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Projections from the central nucleus of the amygdala and their role in alcohol dependence

Thursday, September 15, 2016 — Poster Session III

3:30 p.m. – 5:00 p.m.
FAES Terrace
NIDA
NEURO-9

Authors

  • EG Lowery-Gionta
  • J Vendruscolo
  • H Wang
  • L Thomas
  • L Vendruscolo
  • M Morales
  • GF Koob

Abstract

The central nucleus of the amygdala (CeA) governs behavioral responses that perpetuate alcohol dependence, including enhanced anxiety and escalated, compulsive alcohol drinking. These behavioral responses arise from critical adaptations in CeA function that are developed during alcohol dependence. At this time, the projections from the CeA that are salient for behavioral changes have yet to be explored. The current study uses a multifaceted approach to map and characterize projections from the CeA to other brain regions. In naïve Wistar rats, CeA projections were mapped using anterograde and retrograde tracing methods. The CeA was a well-established projection to the dorsal and ventral portions of the periaqueductal gray (PAG). To characterize this projection, in situ hybridization paired with mapping techniques were used to identify and characterize CeA cell types that project to these subregions. To investigate the PAG's role in alcohol dependence, Gi-coupled designer receptors exclusively activated by designer drugs (Gi DREADDs) were expressed in ventral and dorsal PAG neuronsin alcohol dependent and non-dependent Wistar rats. Prior to testing to assess anxiety, alcohol self-administration, and compulsive alcohol drinking behavior, rats were injected subcutaneously with the synthetic ligand for Gi DREADDs or vehicle. Preliminary data suggests that alcohol dependent rats are more anxious and self-administer greater amounts of alcohol than non-dependent rats, in agreement with past studies. Preliminary results also confirm the CeA projection to the PAG subregions. Together, the results of these experiments will provide a comprehensive evaluation of CeA projections that may contribute to the pathophysiology of alcohol dependence.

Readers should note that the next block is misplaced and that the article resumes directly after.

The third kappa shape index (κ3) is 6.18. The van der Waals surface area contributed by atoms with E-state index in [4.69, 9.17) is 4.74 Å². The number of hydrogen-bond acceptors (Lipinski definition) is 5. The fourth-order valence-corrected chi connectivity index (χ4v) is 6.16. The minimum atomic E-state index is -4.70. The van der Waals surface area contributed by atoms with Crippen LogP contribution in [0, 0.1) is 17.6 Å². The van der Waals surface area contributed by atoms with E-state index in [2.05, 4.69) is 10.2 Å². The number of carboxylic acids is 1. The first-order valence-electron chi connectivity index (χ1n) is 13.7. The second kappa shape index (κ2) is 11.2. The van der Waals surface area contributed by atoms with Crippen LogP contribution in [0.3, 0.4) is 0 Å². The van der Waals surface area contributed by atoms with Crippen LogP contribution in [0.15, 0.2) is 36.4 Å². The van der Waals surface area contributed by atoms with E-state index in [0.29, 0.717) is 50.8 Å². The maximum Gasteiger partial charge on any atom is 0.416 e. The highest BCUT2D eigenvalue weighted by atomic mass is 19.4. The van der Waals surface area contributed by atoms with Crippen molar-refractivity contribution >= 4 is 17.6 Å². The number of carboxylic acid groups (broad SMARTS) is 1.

Category: Neuroscience